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United States Department of Agriculture

Agricultural Research Service

Title: Identification of polymorphic plastidic DNA sequences for waterhemp population genetics

item Liu, Jianyang
item Thinglum, Kate
item Tranel, Patrick
item Davis, Adam

Submitted to: North Central Weed Science Society US Proceedings
Publication Type: Abstract Only
Publication Acceptance Date: 11/27/2008
Publication Date: 6/15/2009
Citation: Liu, J., Thinglum, K., Tranel, P.J., Davis, A.S. 2009. Identification of Polymorphic Plastidic DNA Sequences for Waterhemp Population Genetics. North Central Weed Science Society US Proceedings. 63:63.

Interpretive Summary:

Technical Abstract: Waterhemp (Amaranthus tuberculatus) is a major problem weed in the North Central states, and it has developed resistances to a number of commonly used herbicides. As a dioecious species, waterhemp may spread herbicide-resistance traits among populations by the dispersal of both seeds and pollen. To model the patterns of herbicide resistance spread, it is necessary to estimate the relative contributions of seed and pollen movement to total gene flow, as they are of different dispersal modes. Chloroplast DNA (cpDNA) is maternally inherited, and disperses in seeds but not in pollen. In light of that, comparing the spatial distribution of cpDNA polymorphisms with that of biparentally inherited nuclear DNA would help to evaluate the relative influences of seed and pollen dispersal on total gene flow and their effectiveness in spreading resistance. In this study, we investigated cpDNA polymorphisms by amplifying non-coding regions which are reported to be highly polymorphic in other species, and a set of cpSSR primers developed with SSR Finder were also tested. Due to the relative rarity of variation in the conserved cpDNA genome, low polymorphisms in waterhemp cpDNA have been found thus far. A single nucleotide polymorphism was found in the rpoB-trnCGCA region, and this polymorphism was not directly related to the geographic distance between samples. In addition, the rpl32-ndhF and trnLUAG-rpL32 regions were also found to be potentially polymorphic and, therefore, useful for population-level studies.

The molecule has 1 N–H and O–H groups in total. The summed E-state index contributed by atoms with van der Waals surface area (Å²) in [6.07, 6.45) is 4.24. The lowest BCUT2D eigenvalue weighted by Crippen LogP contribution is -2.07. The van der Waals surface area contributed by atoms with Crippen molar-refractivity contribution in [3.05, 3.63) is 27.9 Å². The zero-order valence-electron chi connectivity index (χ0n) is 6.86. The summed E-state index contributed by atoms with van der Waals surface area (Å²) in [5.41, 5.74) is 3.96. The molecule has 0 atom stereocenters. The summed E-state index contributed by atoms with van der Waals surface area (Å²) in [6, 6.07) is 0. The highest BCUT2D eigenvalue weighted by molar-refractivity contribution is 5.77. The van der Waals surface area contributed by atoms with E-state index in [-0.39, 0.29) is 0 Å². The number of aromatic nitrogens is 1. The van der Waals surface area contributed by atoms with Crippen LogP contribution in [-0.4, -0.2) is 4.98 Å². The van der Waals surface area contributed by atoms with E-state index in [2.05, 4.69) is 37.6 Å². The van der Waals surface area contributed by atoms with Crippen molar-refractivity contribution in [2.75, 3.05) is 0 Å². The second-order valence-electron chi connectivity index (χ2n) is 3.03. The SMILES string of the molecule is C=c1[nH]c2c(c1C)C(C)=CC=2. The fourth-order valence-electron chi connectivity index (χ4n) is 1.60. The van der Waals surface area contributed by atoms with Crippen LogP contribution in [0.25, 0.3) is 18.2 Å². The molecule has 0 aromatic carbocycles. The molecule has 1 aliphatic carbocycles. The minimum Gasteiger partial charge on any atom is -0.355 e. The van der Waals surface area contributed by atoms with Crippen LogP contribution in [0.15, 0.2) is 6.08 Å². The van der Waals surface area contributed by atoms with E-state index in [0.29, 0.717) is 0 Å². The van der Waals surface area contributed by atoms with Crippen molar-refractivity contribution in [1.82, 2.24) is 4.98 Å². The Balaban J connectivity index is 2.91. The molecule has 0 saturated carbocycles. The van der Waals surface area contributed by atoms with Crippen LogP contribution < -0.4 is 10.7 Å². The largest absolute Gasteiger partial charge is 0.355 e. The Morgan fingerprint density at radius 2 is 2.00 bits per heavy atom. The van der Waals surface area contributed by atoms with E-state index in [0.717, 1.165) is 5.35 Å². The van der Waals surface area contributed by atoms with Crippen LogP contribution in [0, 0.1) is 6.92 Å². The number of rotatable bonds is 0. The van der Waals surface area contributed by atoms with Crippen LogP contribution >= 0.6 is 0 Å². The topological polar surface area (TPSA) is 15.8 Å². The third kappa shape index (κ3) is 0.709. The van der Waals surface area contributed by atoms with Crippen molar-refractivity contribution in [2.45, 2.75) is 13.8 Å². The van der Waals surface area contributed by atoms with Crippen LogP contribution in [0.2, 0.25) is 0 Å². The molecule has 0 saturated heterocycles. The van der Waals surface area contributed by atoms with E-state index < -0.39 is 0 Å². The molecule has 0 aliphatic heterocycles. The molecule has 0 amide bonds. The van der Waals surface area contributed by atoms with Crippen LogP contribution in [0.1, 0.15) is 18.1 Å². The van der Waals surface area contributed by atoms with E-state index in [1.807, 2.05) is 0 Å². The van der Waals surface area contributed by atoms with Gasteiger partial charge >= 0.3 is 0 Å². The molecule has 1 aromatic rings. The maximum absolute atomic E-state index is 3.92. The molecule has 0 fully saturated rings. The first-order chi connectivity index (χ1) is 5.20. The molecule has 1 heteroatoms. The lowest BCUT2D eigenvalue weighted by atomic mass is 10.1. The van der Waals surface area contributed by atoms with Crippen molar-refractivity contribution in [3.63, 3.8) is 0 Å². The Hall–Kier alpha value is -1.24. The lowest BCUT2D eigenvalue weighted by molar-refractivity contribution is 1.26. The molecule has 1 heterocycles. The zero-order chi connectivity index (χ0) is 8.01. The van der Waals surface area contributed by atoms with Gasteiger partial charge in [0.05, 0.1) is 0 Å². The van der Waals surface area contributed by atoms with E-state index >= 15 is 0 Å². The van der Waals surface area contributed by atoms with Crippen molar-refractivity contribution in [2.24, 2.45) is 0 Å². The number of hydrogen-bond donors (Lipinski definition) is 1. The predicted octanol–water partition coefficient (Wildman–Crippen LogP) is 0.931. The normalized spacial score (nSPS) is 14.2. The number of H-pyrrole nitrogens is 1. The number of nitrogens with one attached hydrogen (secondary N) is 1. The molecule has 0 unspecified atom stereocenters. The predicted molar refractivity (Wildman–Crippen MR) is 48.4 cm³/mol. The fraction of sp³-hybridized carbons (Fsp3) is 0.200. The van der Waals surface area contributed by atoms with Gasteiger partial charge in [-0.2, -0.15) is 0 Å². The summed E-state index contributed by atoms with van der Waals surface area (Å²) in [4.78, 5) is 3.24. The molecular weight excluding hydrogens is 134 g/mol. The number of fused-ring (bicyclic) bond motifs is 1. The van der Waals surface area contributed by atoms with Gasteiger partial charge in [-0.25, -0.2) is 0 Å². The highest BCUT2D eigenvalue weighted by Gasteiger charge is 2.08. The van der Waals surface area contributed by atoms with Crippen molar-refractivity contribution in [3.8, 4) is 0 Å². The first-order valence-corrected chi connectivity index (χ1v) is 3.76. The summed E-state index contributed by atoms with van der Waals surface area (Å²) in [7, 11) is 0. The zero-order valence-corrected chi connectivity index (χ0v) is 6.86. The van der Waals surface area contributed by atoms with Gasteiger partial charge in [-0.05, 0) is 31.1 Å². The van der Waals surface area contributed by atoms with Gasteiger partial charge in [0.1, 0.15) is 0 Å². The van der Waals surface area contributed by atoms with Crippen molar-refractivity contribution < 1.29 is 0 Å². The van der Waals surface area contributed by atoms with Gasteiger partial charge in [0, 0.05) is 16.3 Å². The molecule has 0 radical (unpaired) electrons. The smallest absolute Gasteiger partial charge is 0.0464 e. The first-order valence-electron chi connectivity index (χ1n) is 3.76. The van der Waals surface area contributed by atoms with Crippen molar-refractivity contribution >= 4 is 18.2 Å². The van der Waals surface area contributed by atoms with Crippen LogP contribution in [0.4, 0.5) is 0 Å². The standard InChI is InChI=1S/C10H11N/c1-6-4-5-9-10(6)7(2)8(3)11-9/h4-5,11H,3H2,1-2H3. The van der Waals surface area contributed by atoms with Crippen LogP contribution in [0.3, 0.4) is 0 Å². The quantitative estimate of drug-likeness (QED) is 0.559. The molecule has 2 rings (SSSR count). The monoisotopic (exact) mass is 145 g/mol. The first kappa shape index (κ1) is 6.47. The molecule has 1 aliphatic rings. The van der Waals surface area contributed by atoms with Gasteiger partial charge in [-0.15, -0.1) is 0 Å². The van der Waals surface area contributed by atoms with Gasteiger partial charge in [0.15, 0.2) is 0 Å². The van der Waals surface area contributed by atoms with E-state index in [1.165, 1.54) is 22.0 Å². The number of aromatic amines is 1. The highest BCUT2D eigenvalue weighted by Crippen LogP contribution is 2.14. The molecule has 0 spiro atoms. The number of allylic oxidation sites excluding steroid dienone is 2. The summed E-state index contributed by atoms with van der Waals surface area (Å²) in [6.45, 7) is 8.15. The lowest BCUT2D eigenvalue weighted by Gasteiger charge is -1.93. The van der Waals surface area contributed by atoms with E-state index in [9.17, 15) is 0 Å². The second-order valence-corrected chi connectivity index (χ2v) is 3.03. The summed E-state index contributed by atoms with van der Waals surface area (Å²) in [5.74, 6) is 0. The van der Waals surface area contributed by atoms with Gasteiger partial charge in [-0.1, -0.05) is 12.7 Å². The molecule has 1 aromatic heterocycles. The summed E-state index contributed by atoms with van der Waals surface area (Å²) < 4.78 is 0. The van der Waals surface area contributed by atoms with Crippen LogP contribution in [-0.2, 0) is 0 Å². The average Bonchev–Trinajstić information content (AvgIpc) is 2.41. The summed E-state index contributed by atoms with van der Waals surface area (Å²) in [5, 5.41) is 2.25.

Last Modified: 08/21/2017
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